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No. 42, 2 March 1994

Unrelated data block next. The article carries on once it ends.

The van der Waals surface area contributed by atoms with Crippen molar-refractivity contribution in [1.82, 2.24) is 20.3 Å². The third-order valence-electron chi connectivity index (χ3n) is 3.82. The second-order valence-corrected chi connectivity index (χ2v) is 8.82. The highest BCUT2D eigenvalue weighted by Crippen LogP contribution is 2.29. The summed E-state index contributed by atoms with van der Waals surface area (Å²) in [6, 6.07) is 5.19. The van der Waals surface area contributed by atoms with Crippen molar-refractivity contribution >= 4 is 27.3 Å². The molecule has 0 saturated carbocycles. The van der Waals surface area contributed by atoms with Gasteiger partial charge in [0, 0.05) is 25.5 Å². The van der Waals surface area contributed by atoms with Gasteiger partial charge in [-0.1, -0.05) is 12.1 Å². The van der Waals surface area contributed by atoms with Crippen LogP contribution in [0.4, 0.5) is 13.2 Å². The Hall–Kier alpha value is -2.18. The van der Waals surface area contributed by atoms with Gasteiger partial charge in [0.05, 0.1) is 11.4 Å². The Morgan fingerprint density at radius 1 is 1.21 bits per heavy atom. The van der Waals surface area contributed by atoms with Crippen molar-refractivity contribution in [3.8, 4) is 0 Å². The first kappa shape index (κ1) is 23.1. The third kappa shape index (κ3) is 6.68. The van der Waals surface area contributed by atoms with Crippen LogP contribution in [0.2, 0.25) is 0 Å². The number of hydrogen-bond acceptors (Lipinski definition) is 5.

RUSSIA ARMED FORCES UNDER 1.5 MILLION? Interfax reports that senior Russian defense officials told a news conference on 1 March that, although the nominal strength of the Russian armed forces currently totals 2.34 million, the number of men actually in uniform is only 60% of that figure. If accurate, this would put the real strength of the Russian army today at just over 1.4 million men. Analysts have long suspected a significant discrepancy between the official manpower figures provided by the Defense Ministry and the number of men in uniform. The 1 March remarks seem to corroborate past predictions that by 1995 Russia might have to build up (rather than down) to reach the 1.5 million figure mandated by the Law on Defense. They also suggest that more recent calls by Defense Ministry officials to maintain an army of just over two million men may be difficult to fulfill in practice, and that the erosion of the conscript army probably has yielded a ratio of officers to soldiers that is in the area of 1:1. Stephen Foye, RFE/RL, Inc. TRIAL OF PUTSCHISTS DISMISSED. The military collegium of the Russian Supreme Court has dropped charges against the ringleaders of the August 1991 coup, Russian TV and news agencies reported on 1 March. The court was acting in response to the Duma's recent amnesty for political prisoners. The TV newscast highlighted some of the more illiberal defendants: former USSR Deputy Ministry of Defense Valentin Varennikov and Communist Party Politburo member Oleg Shenin were shown telling the court that it was not the organizers of the abortive coup but their opponents--former Soviet President Mikhail Gorbachev, Russian President Boris Yeltsin, and former Russian Prosecutor-General Valentin Stepankov--who should seek pardon for their role in the "criminal" dissolution of the USSR. Julia Wishnevsky, RFE/RL, Inc. BUDGET STRUGGLE INTENSIFIES. With publication of the finalized 1994 consolidated state budget expected on 4 March, claimants for budgetary resources are stepping up their last-minute demands. According to Russian and Western agencies, the coalminers have asked for 11.9 trillion rubles for this year, in addition to their demand for the payment of 1993's arrears. A squad of generals publicly protested further cuts in defense expenditure--the latest figure for 1994 is 37 trillion rubles--and reminded Yeltsin of his pledge to maintain the level of defense spending. And the agricultural lobby is still trying to restore the farm subsidy allocation from 8.5 trillion rubles back to the initial bid of 5-16 trillion rubles. Further complications arise since various spokesmen use different price-bases in their pronouncements and since nobody knows what the inflation rate will be in 1994--though the government appears to be working on the basis of a projected annual rate of around 600%. Keith Bush, RFE/RL, Inc. STRIKE UPDATE. Coalminers held a one-day warning strike on 1 March that was observed in some 80% of Russia's pits, Reuters reported. The miners are demanding payment of back wages and increased state subsidies for the ailing coal industry. Reuters said there is a split in the government between the Fuel and Energy Ministry and the Finance Ministry over how much financial support the industry should receive. Vitalii Budko, chairman of Russia's Union of Coal Industry Workers, was quoted by Interfax on 1 March as warning that, if the miners' demands are not met, they may start making political demands as well. Miners in Vorkuta have already called for the government's resignation. Elizabeth Teague, RFE/RL, Inc. MIXED SIGNALS FROM MILITARY LEADERS ON BOSNIA, NATO. Interfax on 1 March quoted an unidentified senior Defense Ministry official as saying NATO's shooting down of what were believed to be four Bosnian Serb aircraft was "no accident," and that the action by US pilots was directed less against Bosnian Serbs than against Russia. "The Americans, who have long since sided with the Moslems, always wanted to pressure the Bosnian Serbs," he was reported as saying; the official also was said to have linked the action to American embarrassment over the Ames spy case. The remarks, which apparently were not official, appear to contradict the qualified support for NATO's action offered by Russia's Defense Minister on 28 February. Meanwhile, Interfax on 1 March quoted another Defense Ministry spokesman, Lt. Gen. Gennadii Ivanov, as saying Russia may soon join NATO's "Partnership for Peace" program, as long as the conditions for joining are tailored to Russia's needs. A top-ranking General Staff officer suggested that, while Russia backs the NATO program, Moscow would not join so long as NATO remained a military bloc. Stephen Foye, RFE/RL, Inc. KARADZIC VISIT CONTINUES. On the second day of his visit to Moscow, Bosnian Serb leader Radovan Karadzic reemphasized Russia's role in solving the crisis in the Balkans. "Nothing can be achieved without Russia in the Balkans," he told reporters. Playing up to the so-called Serbian-Russian special relationship, a concept which has received a great deal of play in the international media, Karadzic met with a high cleric of the Russian Orthodox Church during a visit to the Danilovsky Monastery, headquarters of the Russian Orthodox Church in Moscow. Karazdic also met with ultranationalist Vladimir Zhirinovsky, Reuters reported. It is not clear whether Russian Foreign Ministry officials approved of or even knew of this meeting. Suzanne Crow, RFE/RL, Inc. AGREEMENT ON OPENING TUZLA AIRPORT. During meetings on 1 March in Moscow, Foreign Minister Andrei Kozyrev and Karadzic announced that agreement had been achieved to open the airport in the besieged Bosnian city of Tuzla for shipments of humanitarian aid. As with the Russian initiative in Sarajevo in late February, this agreement is based on the guarantee that Russia will send additional military forces. Moscow has also promised shipments of humanitarian aid. Mikhail Kolesnikov, chief of the Russian Armed Forces General Staff, told a press conference that the total number of Russian peacekeeping forces in the former Yugoslavia "will shortly reach 1,500 officers, warrant officers, and contract troops," AFP and Krasnaya zvezda reported on 1 March. Suzanne Crow, RFE/RL, Inc. RUSSIAN ACCUSED OF SPYING FOR BRITAIN. A Russian defense industry official has been arrested and charged with spying for Britain, ITAR-TASS reported on 1 March but did not name the official, who was arrested on 15 January, but said he had confessed to supplying the British Embassy in Moscow with secret information concerning Russia's latest weapons systems for about a year in exchange for money. ITAR-TASS did not say why the news was not released earlier, but denied there was any connection with the Ames case. This is the second time in recent months that a Russian citizen has been accused of spying for a Western country: last December, a military intelligence (GRU) officer, Colonel Vyacheslav Baranov, was sentenced by a military tribunal to six years imprisonment for spying for the USA. Rossiiskaya gazeta reported on 22 December that Baranov told the court he was recruited by the CIA in Bangladesh in 1989. Victor Yasmann, RFE/RL, Inc. FAR NORTH DISTRICT SEEKS INDEPENDENCE. The oil-rich Nenets Autonomous Okrug (AO), in Russia's Far North, will hold a referendum on 20 March on secession from Arkhangelsk Oblast, Izvestiya reported on 24 February. In July 1993, the Russian parliament announced that AOs were to have the same rights as krais and oblasts and, the head of the Nenets AO administration Yurii Komarovsky told Izvestiya, Russia's new constitution confirms this equality. Therefore, a referendum is not strictly necessary, Komarovsky said. However, Komarovsky told Reuters on 25 February, the Nenets authorities have decided to hold a referendum because the authorities in Arkhangelsk "are clinging to the old ways and still consider our district part of the oblast." Much is at stake: the Nenets AO is claiming the right to export 10% of the 1.8 million tons of crude oil produced annually on its territory. Elizabeth Teague, RFE/RL, Inc. DUDAEV READY TO MEET BUT WILL NOT YIELD ON INDEPENDENCE. Chechen President Dzhokhar Dudaev told ITAR-TASS on 1 March that he was ready to meet the Russian leadership any time and "discuss all problems in a normal atmosphere," but stressed that he would not retreat "one iota from the idea of the state independence of the republic" (henceforth to be known as Ichkeria, in accordance with a recent decree by Dudaev). Now that Russia has signed a treaty with Tatarstan, the Russian leadership is hoping to reach a similar accommodation with Chechnya/Ichkeria. Dudaev said he had not seen the text of the treaty between Russia and Tatarstan, but maintained that a draft of an analogous document, submitted by the Chechen side to Russia, was approved by Russian Prime Minister Viktor Chernomyrdin when he met the Chechen Deputy Prime Minister Mairbek Mugadaev in Moscow recently. Ann Sheehy, RFE/RL, Inc. "URALS REPUBLIC" STILL ALIVE. Eduard Rossel, former governor of Sverdlovsk Oblast and now a member of the upper house of the Russian parliament, told Interfax on 26 February that the idea of declaring a Urals Republic on the territory of Sverdlovsk Oblast will be debated by the lower house, the State Duma, on 12 April. Detailed proposals had been submitted to parliament, Rossel said. Rossel was governor of Sverdlovsk Oblast when, in July 1993, the Sverdlovsk Oblast Soviet declared the "Urals Republic" within the Russian Federation. In November, Yeltsin dissolved the self-proclaimed republic and sacked Rossel from his post. Elizabeth Teague, RFE/RL, Inc. TRANSCAUCASIA AND CENTRAL ASIA PARTIES FORM NEW BLOC IN KYRGYZSTAN. Several democratically-oriented political groups in Kyrgyzstan have formed a new bloc with an eye to future parliamentary elections, ITAR-TASS reported on 1 March. Elections are not due till 1996, but there have been calls for bringing them forward to summer 1994 since the present legislature was elected prior to Kyrgyzstan's independence and the adoption of the new constitution. The new grouping consists of the Kyrgyzstan Democratic Movement (one of the oldest democratic groups in the country), the Association of Social-Democrats, the Center for Strategic Studies, and the Bureau for Human Rights, but it declares it will work for a leadership consisting of the most talented and honorable people regardless of party membership. Eight political parties and several movements are presently registered in Kyrgyzstan; only the Communist Party has not joined a bloc. Bess Brown, RFE/RL, Inc. CIS GEORGIAN PARLIAMENT RATIFIES CIS MEMBERSHIP. On 1 March, after a stormy debate that threatened on occasion to degenerate into physical violence, the Georgian parliament finally voted by 121 in favor, 47 against and four abstentions, to ratify Georgia's membership of the Commonwealth of Independent States, Interfax reported. Parliament chairman Eduard Shevardnadze had given his assent to CIS membership in early October 1993, while the Georgian parliament was in recess. A large group of Tbilisi residents who tried to demonstrate outside the parliament building on 1 March to protest the breakdown of electricity, heating and water supplies were dispersed by the police, according to ITAR-TASS. Liz Fuller, RFE/RL, Inc. UKRAINE TO REMAIN ASSOCIATE MEMBER OF CIS ECONOMIC UNION. Responding to speculation about Ukraine's intentions, Ukrainian deputy prime minister Valentyn Landyk told journalists in Moscow on 1 March that his country was sticking by its decision to remain only an associate, not a full, member of the CIS Economic Union, Ukrainian TV reported. Landyk said Ukraine supports the idea of "close economic cooperation" with the Economic Union but wishes to remain free to cultivate bilateral cooperation with non-CIS states. (ITAR-TASS had reported the same day that, following a CIS meeting in Moscow that had agreed in principle to accept Ukraine as an associate member of the Economic Union, Russian Economics Minister Aleksandr Shokhin hinted that Ukraine might change its position and seek full membership.) Bohdan Nahaylo, RFE/RL, Inc. CENTRAL AND EASTERN EUROPE BOSNIAN MUSLIMS, CROATS REACH ACCORD. On 2 March Vecernji list reports that Croatian and Bosnian Muslim and Croat negotiators ended four days of talks in Washington by signing an accord on the future of a Bosnian Croat and Muslim federation. The deal, whose signatories include Bosnian Prime Minister Haris Silajdzic and Croatian Foreign Minister Mate Granic, would see Bosnian Croat and Muslim territories united under a central government, responsible primarily for defense, commerce, and foreign affairs. Western media add that a preliminary agreement was also reached on linking the Bosnian Croat-Muslim state with Croatia. The current agreements do not address the demands of the Bosnian Serb side, which presently controls roughly 70% of Bosnia. In other news, on 2 March The New York Times reports that Bosnian Serb leader Karadzic, after meeting with Russian Foreign Minister Kozyrev, has agreed to the reopening of the airfield near Tuzla. Karadzic, who has insisted that the airfield could be used to supply the Bosnian Muslim side with arms, accepted a Russian offer to have observers monitor traffic at the airfield. Both Bosnian President Alija Izetbegovic and Vice-president Ejup Ganic have objected to the Russian offer, stressing that the Bosnian government was not consulted and that Russian forces in Bosnia are likely to behave in a pro-Serb manner. Stan Markotich, RFE/RL, Inc. RUMP YUGOSLAV OFFICIAL ON DOWNED PLANES. On 2 March Borba reports rump Yugoslav President Zoran Lilic has responded officially on the matter of the downing of four Bosnian Serb warplanes on 28 February by two US F-16 fighters. Lilic, in a very cautiously worded statement, stressed that "the planes did not fly from [rump] Yugoslavia." Other ranking political officials, notably Serbian President Slobodan Milosevic, have refrained from remarking on the incident. Meanwhile, on 1 March AFP reported that at least four of the six Bosnian Serb aircraft may have "taken off from Serb-controlled bases in Croatia." Initial reports suggested that all planes had come from a Bosnian Serb base near Banja Luka. Stan Markotich, RFE/RL, Inc. GREECE UNDER MORE FIRE OVER MACEDONIA. The Council of Europe's Parliamentary Assembly on 1 March criticized Greece for imposing the 16 February economic blockade on the Republic of Macedonia. In a strongly worded statement, the assembly said that the embargo could have "a destabilizing effect in a region particularly vulnerable at this time," according to AFP and Reuters. The statement further urged Greece and Macedonia to repair their relations. Meanwhile, in Athens, a public opinion poll conducted by Alko and Martel for Sky Radio indicated that 82.7% of those consulted agreed with the government's decision to impose the embargo on Macedonia. Some 36.3% think Greece should reopen negotiations without making concessions, 25.8% felt both countries should make some concessions, and 23.8% thought Greece should make small concessions. According to the poll 11.8% opposed negotiations altogether. Duncan Perry, RFE/RL, Inc. WALESA "FIRES" BROADCASTING CHAIRMAN. In a controversial move, President Lech Walesa dismissed Marek Markiewicz as chairman of the National Broadcasting Council (KRRiT) on 1 March, two hours after Markiewicz had signed the contract formally granting PolSat Poland's single private TV license. Walesa, who appointed Markiewicz on 1 March 1993, has no explicit legal right to remove him. To protect broadcasting from political interference, the constitution permits the dismissal of KRRiT members only in case of debilitating illness, conviction of a crime, or "flagrant violation of the law." A spokesman tried to justify the president's move by accusing the KRRiT of awarding PolSat the license despite "a possible threat to state security." Offering no details, the spokesman intimated that the State Security Office had provided the KRRiT with compromising materials on PolSat owner Zygmunt Solorz. Markiewicz denied, however, that the KRRiT had received any information that would disqualify PolSat. The prime minister's office confirmed this. The KRRiT asked the Supreme Court to rule on the legality of the "firing," and Deputy Chairman Maciej Ilowiecki took over temporarily as chairman, PAP reports. Louisa Vinton, RFE/RL, Inc. POLISH PRESS PROBES POLSAT. Walesa's conflict with the KRRiT is long-standing and apparently reflects his determination to insure that his image in the media is positive. The motives for his campaign against PolSat remain murky. Zycie Warszawy and Rzeczpospolita recently published profiles charging that Solorz's financial statements contain irregularities and his past has suspicious gaps, including name changes and multiple passports. Solorz attributed these attacks to the fact that both papers belong to consortiums that made losing bids for the TV license. The KRRiT also dismissed the charges as "insinuations" and expressed surprise that Solorz's accusers came forward only after the TV license was issued on 27 January. The awarding of the license met then with general approval. Walesa is unlikely to find political support for his attack on the KRRiT, in part because it coincides with an assault on the parliament. Louisa Vinton, RFE/RL, Inc. CZECH MINISTER ON VOUCHER PRIVATIZATION. Speaking at a press conference in Prague on 28 February, Czech Privatization Minister Jiri Skalicky said that a total of 861 state-owned joint-stock companies, whose total assets exceed 155 billion koruny ($5.4 billion), will be privatized during the second wave of voucher privatization that was launched in the Czech Republic in the fall of 1993. The first wave, during which some 1,400 companies were privatized in both the Czech Republic and Slovakia, ended in the Spring of 1993. A list of companies slated for privatization will be published on 3 March. Skalicky said that his ministry will also release background data on the companies, which will be more exact and comprehensive than the data released during the first wave. An opinion poll by the Dema company, published in the Czech media on 28 February, indicates that some 42% of some 6 million people who bought vouchers plan to hand them over to investment funds; 32% of the voucher holders want to invest their vouchers directly in companies of their choice; 16% are undecided, while 10% want to use some of their vouchers directly and have investment funds handle the rest. Jiri Pehe, RFE/RL, Inc. SLOVAK OPPOSITION PARTIES DISUNITED. Miklos Duray, chairman of the ethnic Hungarian Coexistence movement, said at a press conference on 1 March that the determination of the opposition to remove Premier Vladimir Meciar has vanished, TASR reports. Although all opposition parties seemed ready to make the move two weeks ago, Duray said that now the Party of the Democratic Left and the Christian Democratic Movement have adopted the view that "there is no need to remove Meciar" and that the burden of the cabinet's policy "should lie on the premier's shoulders." The opposition deputies, which number between 83 and 86, are unable to pass legislation without the support of the 14 delegates representing the ethnic Hungarian coalition. Sharon Fisher, RFE/RL, Inc. HUNGARIAN PRIME MINISTER IN BONN. On 1 March Peter Boross paid a one-day visit to Germany, Hungarian radio reported. He had consultations with Chancellor Helmut Kohl and signed a cultural agreement. Boross also announced that Hungary will formally ask the European Union for full membership in April. Kohl called the decision to apply wise. Bonn has excellent economic ties with Hungary. Twenty-three percent of all Hungarian firms are partly or completely German-owned, making Germany the country's second-biggest foreign investor after the US. The trip was Boross's first since he became Prime Minister in December 1993 after the death of Jozsef Antall. Karoly Okolicsanyi, RFE/RL, Inc. ROMANIAN RULING PARTY, OPPOSITION, ON "NON-AGGRESSION PACT. In a second round of the renewed parleys between the ruling Party of Social Democracy in Romania and the opposition Democratic Party-National Salvation Front, the two sides discussed the possibility of concluding a "non-aggression" pact, Radio Bucharest said on 1 March. Under the proposed moratorium, the two parties would refrain from public disputes in parliament and at local administration level. The talks are aimed at forming a parliamentary majority that would support the government, but for the time being do not envisage participation of the opposition in a new coalition. Radio Bucharest quoted the PSDR deputy chairman Ioan Solcanu as saying the two sides will meet again to finalize the accord. On the agreement already concluded with the Party of Romanian National Unity, which provided for setting up a joint coalition on 1 March, Solcanu said that "it remains valid, though in its spirit rather than in its letter." The opposition has repeatedly stated that it regards the nationalist PRNU as an "extremist" party and would not envisage collaboration with it. PSDR. Michael Shafir, RFE/RL, Inc. ROMANIAN STRIKES. About 120,000 miners joined on 1 March the national strike waged by the Cartel Alfa labor confederation, Reuters reported on the same day. An official of the union said the miners went on strike at the Rovinari coalfield, at copper and gold mines near Deva, and at uranium, zinc, lead and silver mines in Baia Mare and Rodna. On 1 March the total number of workers who participated in the strike was 700,000, the official said. Members of Cartel Alfa return to work on 3 March, while members of the Fratia labor confederation ended their strike one day earlier. Meanwhile, the government has started new talks with the unions to try to settle demands on minimum wages. Michael Shafir, RFE/RL, Inc. BULGARIA: UDF "POSTPONES" DIALOGUE WITH TURKISH PARTY. At a meeting on 1 March, the UDF's executive body ruled against entering direct talks on cooperation with its former political ally, the Movement for Rights and Freedoms, as suggested in a letter by MRF leader Ahmed Dogan one week earlier. According to Demokratsiya, UDF Chairman Filip Dimitrov told the National Coordination Council that he found Dogan's proposal and sudden concern about "recommunization" of Bulgaria society rather strange given the MRF's consistent support of the present government over the past year. Dimitrov also pointed out that the MRF no longer holds the balance of power in parliament and is therefore less attractive as partner. Although a majority of NCC members spoke out against a genuine political alliance in the future, Dimitrov suggested that a dialogue can take place when the next general election has been scheduled. President Zhelyu Zhelev has several times called on the two parties to restore cooperation. Kjell Engelbrekt, RFE/RL, Inc. SNEGUR REAFFIRMS ACCEPTANCE OF TRANSDNIESTER AUTONOMY. Interviewed in Izvestiya of 25 February, Moldovan President Mircea Snegur reaffirmed Moldova's acceptance of the CSCE plan as the basis for settling the Dniester conflict. He repeated that Chisinau was prepared to accept a division of central and regional powers involving "maximum administrative autonomy" for Transdniester, including its own legislative body and the use of Transdniester "symbols" alongside Moldova's state symbols. Chisinau insists, however, on a single constitution and a single army for the whole of Moldova. The "Dniester republic" for its part demands full-fledged statehood. Vladimir Socor, RFE/RL, Inc. KRAVCHUK HOPEFUL ON EVE OF US VISIT. At a meeting in Kiev on 1 March with American journalists, Ukrainian president Leonid Kravchuk said that he hoped his visit to the United States, which begins on 4 March, will be "a turning point in US-Ukrainian relations." He was confident that, after the recent trilateral nuclear disarmament agreement, and the Ukrainian parliament's ratification of START-1, the way has been opened for closer bilateral relations, and especially economic cooperation. Kravchuk said he would try to convince American leaders that, by accepting Article 5 of the Lisbon Protocol, the Ukrainian parliament had de facto also agreed to join the Nuclear Non-Proliferation Treaty, but that the fact "that Ukraine cannot operate the nuclear weapons [on its territory] and that it is not a potential threat to the United States" ought to be taken into account. Kravchuk argued that Ukraine, with the West's support, could play "a certain role" in promoting democracy and creating a "suitable market" in Eastern Europe. Bohdan Nahaylo, RFE/RL, Inc. UKRAINIAN ELECTION OUTCOME DIFFICULT TO FORECAST. Ukrainian public opinion specialists are being cautious about forecasting the outcome of this month's parliamentary elections. Since the balloting is taking place on a "majoritarian"--as opposed to party list--basis, one observer, quoted in Financial Times of 28 February, termed the election race a "free for all." Nevertheless, specialists agree that some 55 percent of all voters will go to the polls on 27 March, and that a majority of these will probably cast their ballots for personalities rather than specific political programs. It is noteworthy that communist and socialist candidates have expressed satisfaction with the majoritarian system, whereas Rukh and other national-democratic forces have condemned it, both for favoring "red directors" and conservative local bosses and for undermining Ukraine's barely existing multi-party culture. Kathleen Mihalisko, RFE/RL, Inc. BELARUS TO BECOME PRESIDENTIAL STATE. The Belarusian parliament voted on 1 March to create the post of president, ITAR-TASS and Interfax reported. The introduction of the post, which is part of the new constitution, will only be final, however, when the new constitution is adopted as a whole. The president, elected by popular vote, will be the head of state and appoint the cabinet, be commander of the armed forces and have the power to order a state of emergency, but he will not be able to dissolve parliament. Voting lasted three days as deputies struggled to collect the required two-thirds majority. The election of the president is to take place by 26 June at the latest. The top elected official so far in Belarus has been the chairman of the parliament. Ann Sheehy, RFE/RL, Inc. RUSSIA'S GAZPROM AND LITHUANIA. On 2 March a delegation from Russia's natural gas export concern Gazprom arrived in Lithuania for a two-day visit, Radio Lithuania reports. Lietuvos Dujos (Lithuanian Gas) director general Kestutis Sumakaris said that in early February Gazprom had called for the visit which he suspected was aimed at the signing of a formal contract between Lithuania and Gazprom to replace the one signed earlier with Lentransgaz, its St. Petersburg branch. Sumakaris noted that Lithuania should continue to obtain sufficient natural gas this year. Deliveries in February had amounted to 8 million cubic meters per day. The delegation will subsequently travel to Latvia and Estonia for similar talks. Saulius Girnius, RFE/RL, Inc. RUSSIA PROTESTS OVER DAMAGE TO SKRUNDA RADAR ELECTRICAL LINE. Aleksandr Rannikh, Russian ambassador in Riga, expressed firm protest to the Latvian authorities over the damage to an electric power line supplying electricity to the Skrunda radar station. According to the Latvian police, repair work has started on the electric lines and the pylon that were damaged on 28 February by explosives and the incident is being investigated. Latvian Foreign Ministry spokesman Aivars Vovers told the press that the government will do everything possible to find out what happened and to punish those responsible. Dzintra Bungs, RFE/RL, Inc. ESTONIANS TAKE ISSUE OVER UDALTSOV'S REMARKS. In response to the announcement by Russian Foreign Ministry official Aleksandr Udaltsov on 28 February that his country has not formally agreed upon a date for the final withdrawal of Russian troops from Estonia, the Estonian Foreign Ministry stated on 1 March that if Russia no longer officially accepts 31 August 1994 as the final date, Estonia may seriously have to consider breaking off the talks. A similar statement was made by Estonian Prime Minister Mart Laar at a press conference on 1 March. Udaltsov voiced surprise on 1 March at the Estonian reaction, since, he said, Estonia "has been familiar for a long time with Russia's official position." Vasilii Svirin, head of the Russian delegation for talks with Estonia, told the press later that day that Udaltsov's statements do not reflect official Russian policy. Bilateral talks are continuing in Tallinn. Dzintra Bungs, RFE/RL, Inc. [As of 1200 CET] Compiled by Elizabeth Teague and Dan Ionescu The RFE/RL Daily Report is produced by the RFE/RL Research Institute (a division of Radio Free Europe/Radio Liberty, Inc.) with the assistance of the RFE/RL News and Current Affairs Division (NCA). The report is available by electronic mail by subscribing to RFERL-L at LISTSERV@UBVM.CC.BUFFALO.EDU, on the Sovset' computer bulletin board, by fax, and by postal mail. Requests for permission to reprint or retransmit this material should be addressed to PD@RFERL.ORG. Such requests will generally be granted on the condition that the material is clearly attributed to the RFE/RL Daily Report. For inquiries about specific news items, subscriptions, or additional copies, please contact: In North America: Mr. Brian Reed RFE/RL, Inc. 1201 Connecticut Avenue, NW Washington, DC 20036 Telephone: (202) 457-6912 or -6907 Fax: (202) 457-6992 or 828-8783 Internet: RI-DC@RFERL.ORG Elsewhere: Ms. Helga Hofer Publications Department RFE/RL Research Institute Oettingenstrasse 67 80538 Munich Germany Telephone: (+49 89) 2102-2631 or -2624 Fax: (+49 89) 2102-2648 Internet: PD@RFERL.ORG Copyright 1994, RFE/RL, Inc. All rights reserved.